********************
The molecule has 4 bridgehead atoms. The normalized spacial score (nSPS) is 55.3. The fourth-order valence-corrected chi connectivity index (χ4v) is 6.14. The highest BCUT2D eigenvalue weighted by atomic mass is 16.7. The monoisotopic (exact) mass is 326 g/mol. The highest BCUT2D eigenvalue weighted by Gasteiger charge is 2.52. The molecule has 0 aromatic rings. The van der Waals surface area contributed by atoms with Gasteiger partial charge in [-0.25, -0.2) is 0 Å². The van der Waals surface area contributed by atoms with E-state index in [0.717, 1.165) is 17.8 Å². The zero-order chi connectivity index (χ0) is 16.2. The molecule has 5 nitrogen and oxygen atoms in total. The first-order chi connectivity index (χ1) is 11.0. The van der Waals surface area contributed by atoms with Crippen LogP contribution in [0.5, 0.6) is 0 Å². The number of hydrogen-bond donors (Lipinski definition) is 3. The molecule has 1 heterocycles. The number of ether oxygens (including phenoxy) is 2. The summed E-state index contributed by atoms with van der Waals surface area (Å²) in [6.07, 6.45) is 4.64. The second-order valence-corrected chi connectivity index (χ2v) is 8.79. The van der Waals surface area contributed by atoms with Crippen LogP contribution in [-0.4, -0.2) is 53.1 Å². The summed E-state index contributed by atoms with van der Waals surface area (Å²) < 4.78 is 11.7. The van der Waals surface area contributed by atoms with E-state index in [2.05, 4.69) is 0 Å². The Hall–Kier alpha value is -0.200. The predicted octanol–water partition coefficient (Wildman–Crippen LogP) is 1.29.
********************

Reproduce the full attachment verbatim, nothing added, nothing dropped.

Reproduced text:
The molecule has 4 bridgehead atoms. The normalized spacial score (nSPS) is 55.3. The fourth-order valence-corrected chi connectivity index (χ4v) is 6.14. The highest BCUT2D eigenvalue weighted by atomic mass is 16.7. The monoisotopic (exact) mass is 326 g/mol. The highest BCUT2D eigenvalue weighted by Gasteiger charge is 2.52. The molecule has 0 aromatic rings. The van der Waals surface area contributed by atoms with Gasteiger partial charge in [-0.25, -0.2) is 0 Å². The van der Waals surface area contributed by atoms with E-state index in [0.717, 1.165) is 17.8 Å². The zero-order chi connectivity index (χ0) is 16.2. The molecule has 5 nitrogen and oxygen atoms in total. The first-order chi connectivity index (χ1) is 11.0. The van der Waals surface area contributed by atoms with Crippen LogP contribution in [0.5, 0.6) is 0 Å². The number of hydrogen-bond donors (Lipinski definition) is 3. The molecule has 1 heterocycles. The number of ether oxygens (including phenoxy) is 2. The summed E-state index contributed by atoms with van der Waals surface area (Å²) in [6.07, 6.45) is 4.64. The second-order valence-corrected chi connectivity index (χ2v) is 8.79. The van der Waals surface area contributed by atoms with Crippen LogP contribution in [-0.4, -0.2) is 53.1 Å². The summed E-state index contributed by atoms with van der Waals surface area (Å²) < 4.78 is 11.7. The van der Waals surface area contributed by atoms with E-state index in [2.05, 4.69) is 0 Å². The Hall–Kier alpha value is -0.200. The predicted octanol–water partition coefficient (Wildman–Crippen LogP) is 1.29.